DEAR MISS MANNERS: My husband is a quadriplegic. He is paralyzed from the neck down. When dining, I am feeding both him and myself. This means that I cannot reach his water glass in the upper-right corner of his place setting, so I set it near mine. And he needs to drink through a straw. It’s difficult to balance food on the fork while feeding him, so sometimes, depending on the meal, I will use a spoon so as to avoid spilling. I also put a napkin on his lap, as well as one on his chest.
As much as we would like to maintain etiquette, our situation is far from ideal. Considering the circumstances, are our current habits acceptable? And are there any other suggestions you can offer so that our unique situation is as appropriate as possible?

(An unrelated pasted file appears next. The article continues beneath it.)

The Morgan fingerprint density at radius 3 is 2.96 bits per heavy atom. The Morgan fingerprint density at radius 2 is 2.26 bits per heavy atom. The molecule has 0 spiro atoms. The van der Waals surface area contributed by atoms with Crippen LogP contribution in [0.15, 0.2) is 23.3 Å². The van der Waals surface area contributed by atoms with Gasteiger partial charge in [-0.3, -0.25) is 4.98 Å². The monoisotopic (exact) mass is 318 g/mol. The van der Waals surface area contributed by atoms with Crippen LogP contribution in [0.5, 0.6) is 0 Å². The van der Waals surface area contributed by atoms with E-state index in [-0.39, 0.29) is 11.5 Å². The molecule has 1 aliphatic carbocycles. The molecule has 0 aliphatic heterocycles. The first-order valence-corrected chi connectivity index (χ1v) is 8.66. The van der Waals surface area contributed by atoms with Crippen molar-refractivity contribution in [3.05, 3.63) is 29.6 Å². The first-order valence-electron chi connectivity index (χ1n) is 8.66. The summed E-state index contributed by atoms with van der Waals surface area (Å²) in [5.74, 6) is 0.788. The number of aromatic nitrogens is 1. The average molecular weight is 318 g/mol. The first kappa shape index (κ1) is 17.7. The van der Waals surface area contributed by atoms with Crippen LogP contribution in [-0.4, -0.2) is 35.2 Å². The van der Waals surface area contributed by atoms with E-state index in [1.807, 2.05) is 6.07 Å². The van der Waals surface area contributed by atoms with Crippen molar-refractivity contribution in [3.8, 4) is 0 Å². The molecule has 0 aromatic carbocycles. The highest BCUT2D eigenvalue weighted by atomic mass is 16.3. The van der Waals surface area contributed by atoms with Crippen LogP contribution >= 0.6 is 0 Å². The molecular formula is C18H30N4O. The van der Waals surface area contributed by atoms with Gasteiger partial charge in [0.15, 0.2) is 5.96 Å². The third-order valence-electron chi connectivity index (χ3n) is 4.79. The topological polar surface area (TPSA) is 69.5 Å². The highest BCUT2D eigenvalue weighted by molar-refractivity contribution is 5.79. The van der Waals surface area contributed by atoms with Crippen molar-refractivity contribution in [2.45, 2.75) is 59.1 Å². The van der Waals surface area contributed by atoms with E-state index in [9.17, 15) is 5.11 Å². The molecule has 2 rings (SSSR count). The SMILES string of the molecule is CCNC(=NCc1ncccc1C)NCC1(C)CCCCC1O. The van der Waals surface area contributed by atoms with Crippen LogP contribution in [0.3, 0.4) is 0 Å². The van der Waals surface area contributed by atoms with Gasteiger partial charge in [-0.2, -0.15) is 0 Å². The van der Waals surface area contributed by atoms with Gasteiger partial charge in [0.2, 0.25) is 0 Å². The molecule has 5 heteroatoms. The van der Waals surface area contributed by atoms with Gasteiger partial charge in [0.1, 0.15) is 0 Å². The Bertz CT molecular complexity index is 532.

GENTLE READER: Your phasing (“As much as we would like to maintain etiquette”) reflects a misapprehension that moving your husband’s water glass, under the circumstances you describe, is a violation of etiquette. It is emphatically not, a point on which Miss Manners feels strongly and hopes will comfort you.
Since at least the delivery of the Ten Commandments, there has been a common -- and mistaken -- belief that law, and by extension etiquette, is no more than a list of “shalts” and “shalt nots” that can be followed robotically to a heavenly reward. As both biblical scholars and lawyers can tell you, this is not true of the law, and it is certainly not true of etiquette. (Miss Manners now finds herself, irrelevantly and irreverently, wondering if, having completed lunch together, a biblical scholar and a lawyer would be able to share a cab to their final destination.) Reasonable accommodation for your husband’s condition -- giving due regard to both him and the other guests -- is not only the right thing to do; it is also the mannerly thing to do.